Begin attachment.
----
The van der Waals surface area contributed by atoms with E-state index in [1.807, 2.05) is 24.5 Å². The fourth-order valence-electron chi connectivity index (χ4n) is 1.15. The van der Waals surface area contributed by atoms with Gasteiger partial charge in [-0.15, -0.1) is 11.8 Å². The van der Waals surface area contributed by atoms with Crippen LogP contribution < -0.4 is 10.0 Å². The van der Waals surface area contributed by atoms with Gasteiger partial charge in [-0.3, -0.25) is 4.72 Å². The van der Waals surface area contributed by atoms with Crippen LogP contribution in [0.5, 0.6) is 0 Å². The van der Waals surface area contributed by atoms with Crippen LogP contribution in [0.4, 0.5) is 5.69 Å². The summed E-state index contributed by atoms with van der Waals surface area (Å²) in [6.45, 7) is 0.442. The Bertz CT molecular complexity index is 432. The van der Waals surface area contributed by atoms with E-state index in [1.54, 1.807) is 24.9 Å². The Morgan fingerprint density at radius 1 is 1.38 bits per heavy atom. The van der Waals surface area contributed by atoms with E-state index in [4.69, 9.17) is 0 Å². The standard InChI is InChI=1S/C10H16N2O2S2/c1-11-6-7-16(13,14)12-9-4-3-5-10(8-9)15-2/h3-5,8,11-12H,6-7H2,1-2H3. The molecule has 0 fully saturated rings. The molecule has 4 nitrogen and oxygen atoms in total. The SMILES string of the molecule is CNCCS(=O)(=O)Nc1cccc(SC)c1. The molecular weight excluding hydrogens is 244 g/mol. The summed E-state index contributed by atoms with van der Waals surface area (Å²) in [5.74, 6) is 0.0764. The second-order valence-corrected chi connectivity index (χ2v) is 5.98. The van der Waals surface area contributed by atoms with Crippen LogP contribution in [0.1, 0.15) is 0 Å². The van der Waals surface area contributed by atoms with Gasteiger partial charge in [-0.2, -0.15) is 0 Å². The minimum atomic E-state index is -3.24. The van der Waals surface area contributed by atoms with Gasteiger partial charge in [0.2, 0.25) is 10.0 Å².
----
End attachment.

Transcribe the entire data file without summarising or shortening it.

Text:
The van der Waals surface area contributed by atoms with E-state index in [1.807, 2.05) is 24.5 Å². The fourth-order valence-electron chi connectivity index (χ4n) is 1.15. The van der Waals surface area contributed by atoms with Gasteiger partial charge in [-0.15, -0.1) is 11.8 Å². The van der Waals surface area contributed by atoms with Crippen LogP contribution < -0.4 is 10.0 Å². The van der Waals surface area contributed by atoms with Gasteiger partial charge in [-0.3, -0.25) is 4.72 Å². The van der Waals surface area contributed by atoms with Crippen LogP contribution in [0.5, 0.6) is 0 Å². The van der Waals surface area contributed by atoms with Crippen LogP contribution in [0.4, 0.5) is 5.69 Å². The summed E-state index contributed by atoms with van der Waals surface area (Å²) in [6.45, 7) is 0.442. The Bertz CT molecular complexity index is 432. The van der Waals surface area contributed by atoms with E-state index in [1.54, 1.807) is 24.9 Å². The Morgan fingerprint density at radius 1 is 1.38 bits per heavy atom. The van der Waals surface area contributed by atoms with E-state index in [4.69, 9.17) is 0 Å². The standard InChI is InChI=1S/C10H16N2O2S2/c1-11-6-7-16(13,14)12-9-4-3-5-10(8-9)15-2/h3-5,8,11-12H,6-7H2,1-2H3. The molecule has 0 fully saturated rings. The molecule has 4 nitrogen and oxygen atoms in total. The SMILES string of the molecule is CNCCS(=O)(=O)Nc1cccc(SC)c1. The molecular weight excluding hydrogens is 244 g/mol. The summed E-state index contributed by atoms with van der Waals surface area (Å²) in [5.74, 6) is 0.0764. The second-order valence-corrected chi connectivity index (χ2v) is 5.98. The van der Waals surface area contributed by atoms with Crippen LogP contribution in [0.1, 0.15) is 0 Å². The van der Waals surface area contributed by atoms with Gasteiger partial charge in [-0.2, -0.15) is 0 Å². The minimum atomic E-state index is -3.24. The van der Waals surface area contributed by atoms with Gasteiger partial charge in [0.2, 0.25) is 10.0 Å².